Painting Hope

The Murals of Inner-city Philadelphia

Philadelphia is not always a city of brotherly love. It recently registered the highest number of homicides in the nation. That’s why my mother didn’t want me to travel there to photograph some of the 2,700 murals that now make Philadelphia the mural capital of the world.

Last summer, Time magazine (August 23, 2007) ran a short feature on Philadelphia’s Mural Arts Project (MAP) and how, over the last twenty years, it has changed the city’s visual landscape. By drawing together artists, inner-city neighborhood associations, and charitable trusts, MAP has helped to transform the city’s neighborhood wastelands. “Art saves lives,” says Jane Golden, MAP’s executive director. “Murals can play a catalytic role in healing the wounds of the city.”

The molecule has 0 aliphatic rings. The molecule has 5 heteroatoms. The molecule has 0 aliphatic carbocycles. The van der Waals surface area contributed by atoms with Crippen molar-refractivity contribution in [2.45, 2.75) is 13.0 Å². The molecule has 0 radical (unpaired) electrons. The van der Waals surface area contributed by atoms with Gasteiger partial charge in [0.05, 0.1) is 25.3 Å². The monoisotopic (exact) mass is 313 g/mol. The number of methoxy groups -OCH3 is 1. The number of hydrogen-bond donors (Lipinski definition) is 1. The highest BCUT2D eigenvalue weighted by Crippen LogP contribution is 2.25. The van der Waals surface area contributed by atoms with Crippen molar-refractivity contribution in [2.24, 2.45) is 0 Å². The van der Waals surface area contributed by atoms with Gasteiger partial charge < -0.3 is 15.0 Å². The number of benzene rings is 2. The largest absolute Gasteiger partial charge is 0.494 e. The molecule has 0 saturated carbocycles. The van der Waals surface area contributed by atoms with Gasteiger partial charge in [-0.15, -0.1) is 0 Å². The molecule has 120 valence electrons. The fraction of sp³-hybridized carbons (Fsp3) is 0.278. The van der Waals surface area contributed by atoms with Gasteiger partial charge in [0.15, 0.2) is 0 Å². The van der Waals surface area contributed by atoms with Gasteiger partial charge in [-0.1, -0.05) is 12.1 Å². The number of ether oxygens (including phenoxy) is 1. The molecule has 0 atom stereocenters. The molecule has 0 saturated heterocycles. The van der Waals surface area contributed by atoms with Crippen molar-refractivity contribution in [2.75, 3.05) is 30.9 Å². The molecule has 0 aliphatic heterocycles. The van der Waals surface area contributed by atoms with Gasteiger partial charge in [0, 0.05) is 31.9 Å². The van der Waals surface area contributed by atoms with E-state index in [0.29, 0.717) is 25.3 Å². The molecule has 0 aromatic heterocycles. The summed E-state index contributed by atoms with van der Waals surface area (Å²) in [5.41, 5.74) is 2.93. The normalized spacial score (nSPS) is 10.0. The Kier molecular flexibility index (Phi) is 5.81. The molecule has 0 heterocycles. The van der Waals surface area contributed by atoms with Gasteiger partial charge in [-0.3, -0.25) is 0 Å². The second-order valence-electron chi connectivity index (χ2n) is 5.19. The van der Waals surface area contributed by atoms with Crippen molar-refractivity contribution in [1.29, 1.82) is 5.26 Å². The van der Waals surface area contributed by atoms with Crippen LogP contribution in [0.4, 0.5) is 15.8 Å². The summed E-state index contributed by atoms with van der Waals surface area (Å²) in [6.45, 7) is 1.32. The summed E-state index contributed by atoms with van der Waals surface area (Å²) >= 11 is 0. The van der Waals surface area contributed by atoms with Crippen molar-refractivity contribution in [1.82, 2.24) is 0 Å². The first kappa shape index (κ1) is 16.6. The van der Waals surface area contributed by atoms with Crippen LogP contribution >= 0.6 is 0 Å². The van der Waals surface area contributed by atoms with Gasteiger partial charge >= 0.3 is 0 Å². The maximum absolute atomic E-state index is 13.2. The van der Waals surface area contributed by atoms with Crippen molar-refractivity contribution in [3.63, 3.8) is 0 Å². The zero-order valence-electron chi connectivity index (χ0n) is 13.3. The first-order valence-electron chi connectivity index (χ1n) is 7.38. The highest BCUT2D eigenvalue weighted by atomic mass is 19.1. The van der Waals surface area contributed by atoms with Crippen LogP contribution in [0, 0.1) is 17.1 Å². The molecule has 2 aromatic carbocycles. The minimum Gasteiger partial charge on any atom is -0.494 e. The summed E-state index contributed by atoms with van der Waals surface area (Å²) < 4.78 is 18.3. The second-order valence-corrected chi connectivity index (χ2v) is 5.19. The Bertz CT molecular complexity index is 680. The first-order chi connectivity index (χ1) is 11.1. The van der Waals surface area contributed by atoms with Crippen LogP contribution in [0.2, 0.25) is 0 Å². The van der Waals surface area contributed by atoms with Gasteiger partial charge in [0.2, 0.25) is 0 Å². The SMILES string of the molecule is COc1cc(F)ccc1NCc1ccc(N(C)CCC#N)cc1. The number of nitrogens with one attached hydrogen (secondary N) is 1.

Each mural that MAP commissions starts in the neighborhood itself. First there are meetings to discuss ideas for a given mural and to gather the needed signatures for an application to MAP. Once an application is accepted, there begins a long process that links a particular wall with neighborhood residents and an artist. The muralist is subsidized by MAP, but the ideas for the mural originate with people in the neighborhood, who frequently assist in the painting’s execution. Once the mural is finished, there is a community dedication ceremony and MAP turns over general upkeep to the neighborhood. As a result, people in the neighborhood have a permanent investment in the...

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About the Author

Maureen H. O’Connell is assistant professor of theology at Fordham University.